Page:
On Friday afternoon, thousands of Chicagoans watched in stunned silence as the Second City, long thought to be the overwhelming favorite to be awarded the right to host the 2016 Summer Olympics, was the first city to be eliminated from contention.
Chicago’s loss turned out to be Rio de Janeiro’s gain. The Brazilian city beat out Madrid and Tokyo for the right to host the 2016 Games, becoming the first South American city selected to host the Olympics. As the final announcement was made, a Carnivale-esque party broke out in Rio’s famed Copacabana beach, as Brazilians rejoiced in their opportunity to showcase their cities and culture on a global stage.
Tale of Two Cities
Chicago’s bid may have been done in by a lack of public support stemming from concerns over the potential for financial ruin if the city had been selected. Now attention turns to Rio, as investors begin to analyze the potential economic impact on the Brazilian economy over the next decade.
Only a handful of emerging markets have ever hosted the Olympic games, with mostly positive results. Seoul has thrived since being awarded the 1988 Summer Olympics, culminating in South Korea’s upgrade to “developed” status in 2008. But not all emerging host cities have been as successful. Mexico City failed to build upon the foundation laid by the 1968 Games, regressing into problems of crime, pollution, and corruption that still plague the city today. “In Mexico City, hosting the 1968 Olympics was a prelude to urbanization and poverty,” says Richard Kang, chief investment officer for Emerging Global Advisors. “In Seoul, it was a story of urbanization and prosperity.”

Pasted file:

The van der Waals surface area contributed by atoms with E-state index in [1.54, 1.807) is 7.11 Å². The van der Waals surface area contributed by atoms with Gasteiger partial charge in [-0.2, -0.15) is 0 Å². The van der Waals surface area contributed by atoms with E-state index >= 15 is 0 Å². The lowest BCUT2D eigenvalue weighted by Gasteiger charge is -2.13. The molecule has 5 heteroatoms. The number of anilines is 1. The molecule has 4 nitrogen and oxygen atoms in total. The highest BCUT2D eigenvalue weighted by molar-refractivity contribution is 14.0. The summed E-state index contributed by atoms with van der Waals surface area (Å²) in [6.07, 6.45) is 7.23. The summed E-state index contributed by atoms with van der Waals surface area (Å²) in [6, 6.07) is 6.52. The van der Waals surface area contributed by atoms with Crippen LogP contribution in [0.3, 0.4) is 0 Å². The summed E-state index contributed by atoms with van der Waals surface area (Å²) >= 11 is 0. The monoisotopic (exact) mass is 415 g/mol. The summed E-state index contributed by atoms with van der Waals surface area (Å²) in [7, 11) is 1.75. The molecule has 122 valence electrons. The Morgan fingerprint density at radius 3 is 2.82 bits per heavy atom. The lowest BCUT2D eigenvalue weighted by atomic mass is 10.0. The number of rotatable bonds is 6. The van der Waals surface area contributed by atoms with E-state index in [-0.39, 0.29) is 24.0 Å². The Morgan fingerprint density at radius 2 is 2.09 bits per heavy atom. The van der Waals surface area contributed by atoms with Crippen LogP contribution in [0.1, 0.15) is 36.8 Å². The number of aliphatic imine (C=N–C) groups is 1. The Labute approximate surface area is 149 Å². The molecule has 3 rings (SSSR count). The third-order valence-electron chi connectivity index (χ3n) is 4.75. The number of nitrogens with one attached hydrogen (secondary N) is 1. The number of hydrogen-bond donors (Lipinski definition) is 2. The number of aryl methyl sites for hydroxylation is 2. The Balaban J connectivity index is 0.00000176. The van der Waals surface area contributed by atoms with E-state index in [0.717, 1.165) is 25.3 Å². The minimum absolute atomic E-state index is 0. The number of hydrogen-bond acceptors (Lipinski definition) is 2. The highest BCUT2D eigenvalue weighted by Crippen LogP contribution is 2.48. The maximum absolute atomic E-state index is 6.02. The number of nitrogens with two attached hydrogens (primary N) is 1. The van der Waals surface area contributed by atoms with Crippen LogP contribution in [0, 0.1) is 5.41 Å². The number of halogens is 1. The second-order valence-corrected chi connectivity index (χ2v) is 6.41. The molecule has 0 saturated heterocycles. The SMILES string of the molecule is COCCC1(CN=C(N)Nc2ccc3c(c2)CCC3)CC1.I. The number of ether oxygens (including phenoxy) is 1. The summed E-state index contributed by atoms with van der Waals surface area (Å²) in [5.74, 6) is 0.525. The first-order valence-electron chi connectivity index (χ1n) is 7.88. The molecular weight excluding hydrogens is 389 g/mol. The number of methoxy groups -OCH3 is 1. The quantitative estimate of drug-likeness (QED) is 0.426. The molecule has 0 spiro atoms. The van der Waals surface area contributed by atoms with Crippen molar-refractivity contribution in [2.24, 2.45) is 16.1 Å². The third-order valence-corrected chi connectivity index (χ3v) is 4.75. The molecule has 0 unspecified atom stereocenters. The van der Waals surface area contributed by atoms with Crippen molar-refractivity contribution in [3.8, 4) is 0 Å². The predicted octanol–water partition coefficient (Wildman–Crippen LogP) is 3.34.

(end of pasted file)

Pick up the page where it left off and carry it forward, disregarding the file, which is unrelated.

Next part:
For decades, Brazil has been one of the world’s most promising and fastest-growing economies. Since being tabbed for inclusion in the BRIC bloc of countries in 2001, Brazil has implemented a variety of market reforms that have eased investor anxiety over investing in Latin America’s largest economy. But many have been skeptical of Brazil’s ability to advance its economy to the developed level, believing that the country was destined to retain its emerging status indefinitely.
Now, the Olympics may provide an opportunity to take that next step.
Despite the considerable sports infrastructure built for the 2007 Pan-American Games, Rio will need to build venues from scratch, including an arena for diving and water polo. Several other stadiums will require significant renovations to meet minimum seating requirements.
On the transportation front, the city’s needs are more pressing. Rio has a population of more than 14 million, but lacks transportation infrastructure to link city’s hotels to the Barra de Tijuca area where most of the venues will be concentrated. The city has outlined a $5 billion plan to develop rapid-transit bus lines between Barra and the beachside neighborhoods of Copacabana and Ipanema.
Rio also needs to build several complexes including the Olympic Village that will provide some 25,000 of the 48,000 hotel rooms needed for the Games. Even with these facilities, the city still plans to provide a considerable amount of the total accommodation through cruise ships docked in the port areas of Rio. In order to clean up the polluted waters off the coast of Rio, the government plans to invest some $4 billion to clean up the venues for sailing and other water sports.